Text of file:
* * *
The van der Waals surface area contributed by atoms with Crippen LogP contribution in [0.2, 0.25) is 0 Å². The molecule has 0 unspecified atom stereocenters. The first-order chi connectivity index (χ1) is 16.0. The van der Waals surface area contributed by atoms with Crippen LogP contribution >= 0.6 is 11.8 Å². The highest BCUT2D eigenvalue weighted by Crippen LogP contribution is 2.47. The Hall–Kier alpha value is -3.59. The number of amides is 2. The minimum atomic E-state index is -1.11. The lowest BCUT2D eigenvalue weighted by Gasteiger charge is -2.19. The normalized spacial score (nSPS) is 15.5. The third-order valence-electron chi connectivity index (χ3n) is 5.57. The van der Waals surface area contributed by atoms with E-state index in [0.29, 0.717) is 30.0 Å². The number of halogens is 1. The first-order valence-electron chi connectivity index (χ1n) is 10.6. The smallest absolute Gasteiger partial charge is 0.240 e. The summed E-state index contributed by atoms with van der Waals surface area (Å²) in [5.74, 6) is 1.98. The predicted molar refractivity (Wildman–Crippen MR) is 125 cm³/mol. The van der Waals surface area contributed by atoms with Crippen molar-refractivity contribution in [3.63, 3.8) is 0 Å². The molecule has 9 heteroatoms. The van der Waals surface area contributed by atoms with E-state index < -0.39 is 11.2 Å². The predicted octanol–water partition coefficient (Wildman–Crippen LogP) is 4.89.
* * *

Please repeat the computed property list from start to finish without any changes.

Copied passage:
The van der Waals surface area contributed by atoms with Crippen LogP contribution in [0.2, 0.25) is 0 Å². The molecule has 0 unspecified atom stereocenters. The first-order chi connectivity index (χ1) is 16.0. The van der Waals surface area contributed by atoms with Crippen LogP contribution >= 0.6 is 11.8 Å². The highest BCUT2D eigenvalue weighted by Crippen LogP contribution is 2.47. The Hall–Kier alpha value is -3.59. The number of amides is 2. The minimum atomic E-state index is -1.11. The lowest BCUT2D eigenvalue weighted by Gasteiger charge is -2.19. The normalized spacial score (nSPS) is 15.5. The third-order valence-electron chi connectivity index (χ3n) is 5.57. The van der Waals surface area contributed by atoms with E-state index in [0.29, 0.717) is 30.0 Å². The number of halogens is 1. The first-order valence-electron chi connectivity index (χ1n) is 10.6. The smallest absolute Gasteiger partial charge is 0.240 e. The summed E-state index contributed by atoms with van der Waals surface area (Å²) in [5.74, 6) is 1.98. The predicted molar refractivity (Wildman–Crippen MR) is 125 cm³/mol. The van der Waals surface area contributed by atoms with Crippen molar-refractivity contribution in [3.63, 3.8) is 0 Å². The molecule has 9 heteroatoms. The van der Waals surface area contributed by atoms with E-state index < -0.39 is 11.2 Å². The predicted octanol–water partition coefficient (Wildman–Crippen LogP) is 4.89.